Mental abuse, correctly speaking is mental violence.  All verbal, emotional and physical violence is mental abuse.  Mental abuse occurs whenever one person in a relationship attempts to gain unconditional power and control over the other person. 

When it is done through physical intimidation it’s easy enough to spot; although women will still, frequently, make excuses like: “He was drunk”, “He’s had a hard time” etc.  Mental abuse is designed to smash another person’s self-confidence so  that they become emotionally dependent; which then becomes another ‘fault’ they can be criticized for. 

Like Julie, I spent years in a verbally abusive relationship; in my case, a marriage.  My then husband had had a difficult childhood.  He was sensitive, vulnerable, and he also had a touch of the ‘bad boy’ about him.  It was an intoxicating mixture.  I felt that I could care for him and make him happy.  I was also flattered by the way he became so passionate about me so fast.

I didn’t know that fast wooing is a key sign of an abuser.  They come into a relationship hungry for the status, the sense of well being and power that they get from having someone fall deeply in love with them.  They woo fast, because they need to hook their partner in before he/she really starts to see their dark side.  They woo fast because while they can come out with all the right words, and acts, and maybe even mean them at the time, it’s not love that really drives them, but having their needs met.  They get their needs met by draining the life, the spirit, the independence, the joy, out of their partner.  They are emotional vampires.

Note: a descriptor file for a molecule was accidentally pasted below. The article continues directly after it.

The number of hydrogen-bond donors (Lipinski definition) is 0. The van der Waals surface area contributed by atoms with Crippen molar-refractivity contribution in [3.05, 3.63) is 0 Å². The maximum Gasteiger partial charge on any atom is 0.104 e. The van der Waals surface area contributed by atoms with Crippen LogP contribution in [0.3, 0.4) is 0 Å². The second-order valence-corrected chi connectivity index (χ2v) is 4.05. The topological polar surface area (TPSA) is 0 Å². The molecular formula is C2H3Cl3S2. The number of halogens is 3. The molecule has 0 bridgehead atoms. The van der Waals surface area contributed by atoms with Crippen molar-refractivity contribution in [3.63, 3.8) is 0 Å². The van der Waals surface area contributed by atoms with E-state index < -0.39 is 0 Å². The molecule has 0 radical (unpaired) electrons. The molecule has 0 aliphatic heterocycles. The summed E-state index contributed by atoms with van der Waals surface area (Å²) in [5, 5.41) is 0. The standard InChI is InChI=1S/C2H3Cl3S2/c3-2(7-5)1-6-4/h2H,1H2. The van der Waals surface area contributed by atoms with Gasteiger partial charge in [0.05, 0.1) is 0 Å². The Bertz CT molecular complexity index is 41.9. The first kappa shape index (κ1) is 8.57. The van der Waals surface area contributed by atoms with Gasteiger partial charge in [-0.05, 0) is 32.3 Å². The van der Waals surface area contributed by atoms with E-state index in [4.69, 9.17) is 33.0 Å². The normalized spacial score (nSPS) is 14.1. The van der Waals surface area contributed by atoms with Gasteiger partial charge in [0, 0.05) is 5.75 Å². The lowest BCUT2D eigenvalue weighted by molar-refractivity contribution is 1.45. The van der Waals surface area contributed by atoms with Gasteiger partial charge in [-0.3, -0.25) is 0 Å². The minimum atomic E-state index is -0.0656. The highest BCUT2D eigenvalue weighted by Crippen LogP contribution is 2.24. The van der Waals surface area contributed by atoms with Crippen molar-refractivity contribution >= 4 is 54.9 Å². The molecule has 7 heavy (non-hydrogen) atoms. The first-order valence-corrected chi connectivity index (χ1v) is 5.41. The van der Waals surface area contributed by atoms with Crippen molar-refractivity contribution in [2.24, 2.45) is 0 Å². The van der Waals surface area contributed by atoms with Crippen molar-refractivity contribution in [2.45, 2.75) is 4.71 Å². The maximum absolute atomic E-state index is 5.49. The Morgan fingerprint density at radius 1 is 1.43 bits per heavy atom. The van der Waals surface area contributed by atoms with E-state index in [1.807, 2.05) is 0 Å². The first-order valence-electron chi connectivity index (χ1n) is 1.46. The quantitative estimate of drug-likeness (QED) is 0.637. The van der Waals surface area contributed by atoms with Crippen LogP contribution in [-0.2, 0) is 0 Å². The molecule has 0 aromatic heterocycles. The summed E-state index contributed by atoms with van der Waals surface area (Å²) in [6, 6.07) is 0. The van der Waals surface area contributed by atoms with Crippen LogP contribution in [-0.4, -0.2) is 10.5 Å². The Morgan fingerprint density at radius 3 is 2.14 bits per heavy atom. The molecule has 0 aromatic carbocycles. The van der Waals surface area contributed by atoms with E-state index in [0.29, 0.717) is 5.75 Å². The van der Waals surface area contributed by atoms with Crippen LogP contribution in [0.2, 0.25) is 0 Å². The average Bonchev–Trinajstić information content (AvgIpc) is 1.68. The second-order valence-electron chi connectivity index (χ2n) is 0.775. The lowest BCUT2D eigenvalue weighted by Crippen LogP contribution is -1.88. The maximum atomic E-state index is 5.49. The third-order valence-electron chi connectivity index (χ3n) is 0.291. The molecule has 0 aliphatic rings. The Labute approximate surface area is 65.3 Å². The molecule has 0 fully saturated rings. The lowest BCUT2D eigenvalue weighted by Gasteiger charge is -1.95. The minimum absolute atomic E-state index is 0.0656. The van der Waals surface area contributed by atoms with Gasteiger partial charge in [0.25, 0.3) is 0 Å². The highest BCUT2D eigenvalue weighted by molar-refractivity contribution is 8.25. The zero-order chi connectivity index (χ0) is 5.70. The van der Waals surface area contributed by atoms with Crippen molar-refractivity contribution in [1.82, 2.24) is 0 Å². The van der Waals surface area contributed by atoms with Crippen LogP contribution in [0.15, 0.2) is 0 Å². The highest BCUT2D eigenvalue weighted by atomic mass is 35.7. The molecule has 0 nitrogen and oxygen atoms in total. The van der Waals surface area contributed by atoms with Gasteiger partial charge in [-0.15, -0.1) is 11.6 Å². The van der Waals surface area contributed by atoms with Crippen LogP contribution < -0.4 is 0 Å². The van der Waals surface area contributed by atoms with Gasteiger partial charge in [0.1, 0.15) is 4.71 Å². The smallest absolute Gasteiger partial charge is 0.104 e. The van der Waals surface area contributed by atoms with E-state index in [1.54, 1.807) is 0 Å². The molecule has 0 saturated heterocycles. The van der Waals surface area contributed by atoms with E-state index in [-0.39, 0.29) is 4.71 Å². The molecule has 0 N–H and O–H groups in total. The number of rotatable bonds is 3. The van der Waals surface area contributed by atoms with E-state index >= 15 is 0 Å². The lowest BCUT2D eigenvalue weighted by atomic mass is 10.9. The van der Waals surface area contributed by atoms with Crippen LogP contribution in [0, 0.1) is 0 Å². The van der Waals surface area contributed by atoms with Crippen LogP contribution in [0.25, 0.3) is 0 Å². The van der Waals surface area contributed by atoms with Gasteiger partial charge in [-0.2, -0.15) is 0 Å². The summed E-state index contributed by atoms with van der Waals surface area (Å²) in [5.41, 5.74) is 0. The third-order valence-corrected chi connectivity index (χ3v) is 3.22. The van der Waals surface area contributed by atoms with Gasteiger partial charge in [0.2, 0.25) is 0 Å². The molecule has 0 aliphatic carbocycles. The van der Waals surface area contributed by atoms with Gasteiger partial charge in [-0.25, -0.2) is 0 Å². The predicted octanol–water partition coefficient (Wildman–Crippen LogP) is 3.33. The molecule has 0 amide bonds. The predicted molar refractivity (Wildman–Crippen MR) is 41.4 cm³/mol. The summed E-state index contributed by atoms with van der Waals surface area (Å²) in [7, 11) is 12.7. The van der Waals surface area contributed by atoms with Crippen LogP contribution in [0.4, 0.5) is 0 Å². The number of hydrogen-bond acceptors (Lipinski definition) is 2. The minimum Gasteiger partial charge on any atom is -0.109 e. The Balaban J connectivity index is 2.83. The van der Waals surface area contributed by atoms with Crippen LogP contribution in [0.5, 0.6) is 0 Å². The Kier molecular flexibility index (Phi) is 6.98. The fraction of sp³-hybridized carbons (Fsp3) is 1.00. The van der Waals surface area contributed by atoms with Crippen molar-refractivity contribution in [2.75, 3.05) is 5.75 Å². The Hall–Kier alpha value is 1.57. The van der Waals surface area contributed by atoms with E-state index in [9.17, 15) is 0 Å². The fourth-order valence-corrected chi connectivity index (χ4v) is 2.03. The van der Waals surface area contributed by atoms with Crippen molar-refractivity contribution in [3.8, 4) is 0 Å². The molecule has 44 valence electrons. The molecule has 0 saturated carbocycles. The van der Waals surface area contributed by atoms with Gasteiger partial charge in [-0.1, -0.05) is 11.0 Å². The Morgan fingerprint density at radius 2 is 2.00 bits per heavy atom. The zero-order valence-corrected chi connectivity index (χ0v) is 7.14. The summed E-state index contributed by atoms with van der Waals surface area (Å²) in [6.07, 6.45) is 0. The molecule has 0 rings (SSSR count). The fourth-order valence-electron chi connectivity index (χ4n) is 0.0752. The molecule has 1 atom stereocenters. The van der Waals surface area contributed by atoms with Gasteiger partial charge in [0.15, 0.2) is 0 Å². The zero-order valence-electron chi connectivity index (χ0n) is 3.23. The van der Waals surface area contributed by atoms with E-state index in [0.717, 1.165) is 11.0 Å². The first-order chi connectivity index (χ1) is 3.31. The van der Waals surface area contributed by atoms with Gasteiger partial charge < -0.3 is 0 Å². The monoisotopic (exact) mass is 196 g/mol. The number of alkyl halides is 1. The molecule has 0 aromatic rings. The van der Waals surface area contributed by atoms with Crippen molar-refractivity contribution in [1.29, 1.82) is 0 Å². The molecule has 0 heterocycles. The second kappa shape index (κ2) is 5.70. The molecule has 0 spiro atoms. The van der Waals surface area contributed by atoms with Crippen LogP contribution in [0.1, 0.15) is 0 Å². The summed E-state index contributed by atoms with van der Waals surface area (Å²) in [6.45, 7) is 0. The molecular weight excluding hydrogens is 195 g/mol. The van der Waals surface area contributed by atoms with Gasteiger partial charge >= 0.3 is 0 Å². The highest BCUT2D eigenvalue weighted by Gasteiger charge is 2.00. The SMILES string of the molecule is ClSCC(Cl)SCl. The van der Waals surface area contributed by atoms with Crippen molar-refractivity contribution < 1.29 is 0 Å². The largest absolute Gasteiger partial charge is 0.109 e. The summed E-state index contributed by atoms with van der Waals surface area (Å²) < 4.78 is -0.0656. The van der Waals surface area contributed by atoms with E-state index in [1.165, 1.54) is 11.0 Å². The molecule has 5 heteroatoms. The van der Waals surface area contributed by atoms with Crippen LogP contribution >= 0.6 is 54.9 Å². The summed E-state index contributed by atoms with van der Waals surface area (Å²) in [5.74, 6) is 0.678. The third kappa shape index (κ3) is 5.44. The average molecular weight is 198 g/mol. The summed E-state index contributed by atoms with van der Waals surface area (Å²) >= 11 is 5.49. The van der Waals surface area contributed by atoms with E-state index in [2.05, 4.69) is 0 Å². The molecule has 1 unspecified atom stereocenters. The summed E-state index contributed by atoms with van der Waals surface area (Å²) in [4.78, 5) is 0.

Our courtship was brief.  I didn’t know it at the time but each time I committed a little more of myself to him he started to behave worse.  There was the first time that he screamed: “What the hell do you expect from me” for no apparent reason.  After half an hour he was fine.  On our honeymoon he refused to speak to me for 24 hours.  Then he was as loving as before.  The fights and the silences became more frequent and longer.

I didn’t get it at all.  I didn’t realise that he was throwing temper tantrums and sulking and then starting the whole cycle all over again.  At first when he was nice, I’d ask him why he’d said all those mean things, and he’d say he didn’t mean them.  In time, he stopped being nice and I stopped asking. 

But he still told me, occasionally, that he loved me, and I was more desperate than ever to believe him.  Partly because he didn’t like them, partly because I was ashamed to admit what was happening, I stopped seeing my friends and family.  The more isolated I became, the more dependent I became on him.  And the more careless and cruel he was in his treatment of me. 

In public, of course, we acted like there wasn’t a problem.  I could almost convince myself there wasn’t a problem: he loved me, didn’t he? And I loved him.  I thought he had so much potential to become the man of my dreams (despite all the evidence to the contrary). Our friends thought we had the perfect marriage; they thought he was as caring and sensitive as he appeared to be in public.  He told everyone he was a nice guy, and they believed him.